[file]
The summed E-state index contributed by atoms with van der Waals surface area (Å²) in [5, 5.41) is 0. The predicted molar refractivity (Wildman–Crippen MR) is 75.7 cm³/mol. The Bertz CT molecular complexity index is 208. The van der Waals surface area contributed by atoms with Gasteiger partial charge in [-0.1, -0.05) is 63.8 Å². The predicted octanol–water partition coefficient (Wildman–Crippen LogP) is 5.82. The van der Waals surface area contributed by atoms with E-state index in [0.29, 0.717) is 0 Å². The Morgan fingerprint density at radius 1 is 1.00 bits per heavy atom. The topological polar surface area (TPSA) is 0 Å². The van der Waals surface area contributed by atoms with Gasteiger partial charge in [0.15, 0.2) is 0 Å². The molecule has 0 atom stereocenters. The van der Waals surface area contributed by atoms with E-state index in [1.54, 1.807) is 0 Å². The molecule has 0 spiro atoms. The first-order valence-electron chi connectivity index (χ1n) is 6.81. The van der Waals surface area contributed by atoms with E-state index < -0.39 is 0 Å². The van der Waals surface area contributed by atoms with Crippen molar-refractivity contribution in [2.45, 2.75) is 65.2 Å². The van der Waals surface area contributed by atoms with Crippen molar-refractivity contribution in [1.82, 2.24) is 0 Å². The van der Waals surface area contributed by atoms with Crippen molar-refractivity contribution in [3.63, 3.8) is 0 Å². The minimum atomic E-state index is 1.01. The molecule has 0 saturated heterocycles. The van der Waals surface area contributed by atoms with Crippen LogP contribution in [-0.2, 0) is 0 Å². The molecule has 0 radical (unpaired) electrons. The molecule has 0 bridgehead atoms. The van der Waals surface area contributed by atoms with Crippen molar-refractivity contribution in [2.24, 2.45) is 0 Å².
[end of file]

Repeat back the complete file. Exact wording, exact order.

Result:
The summed E-state index contributed by atoms with van der Waals surface area (Å²) in [5, 5.41) is 0. The predicted molar refractivity (Wildman–Crippen MR) is 75.7 cm³/mol. The Bertz CT molecular complexity index is 208. The van der Waals surface area contributed by atoms with Gasteiger partial charge in [-0.1, -0.05) is 63.8 Å². The predicted octanol–water partition coefficient (Wildman–Crippen LogP) is 5.82. The van der Waals surface area contributed by atoms with E-state index in [0.29, 0.717) is 0 Å². The Morgan fingerprint density at radius 1 is 1.00 bits per heavy atom. The topological polar surface area (TPSA) is 0 Å². The van der Waals surface area contributed by atoms with Gasteiger partial charge in [0.15, 0.2) is 0 Å². The molecule has 0 atom stereocenters. The van der Waals surface area contributed by atoms with E-state index in [1.54, 1.807) is 0 Å². The molecule has 0 spiro atoms. The first-order valence-electron chi connectivity index (χ1n) is 6.81. The van der Waals surface area contributed by atoms with E-state index < -0.39 is 0 Å². The van der Waals surface area contributed by atoms with Crippen molar-refractivity contribution in [2.45, 2.75) is 65.2 Å². The van der Waals surface area contributed by atoms with Crippen molar-refractivity contribution in [1.82, 2.24) is 0 Å². The van der Waals surface area contributed by atoms with Crippen molar-refractivity contribution in [3.63, 3.8) is 0 Å². The minimum atomic E-state index is 1.01. The molecule has 0 saturated heterocycles. The van der Waals surface area contributed by atoms with Crippen LogP contribution in [-0.2, 0) is 0 Å². The molecule has 0 radical (unpaired) electrons. The molecule has 0 bridgehead atoms. The van der Waals surface area contributed by atoms with Crippen molar-refractivity contribution in [2.24, 2.45) is 0 Å².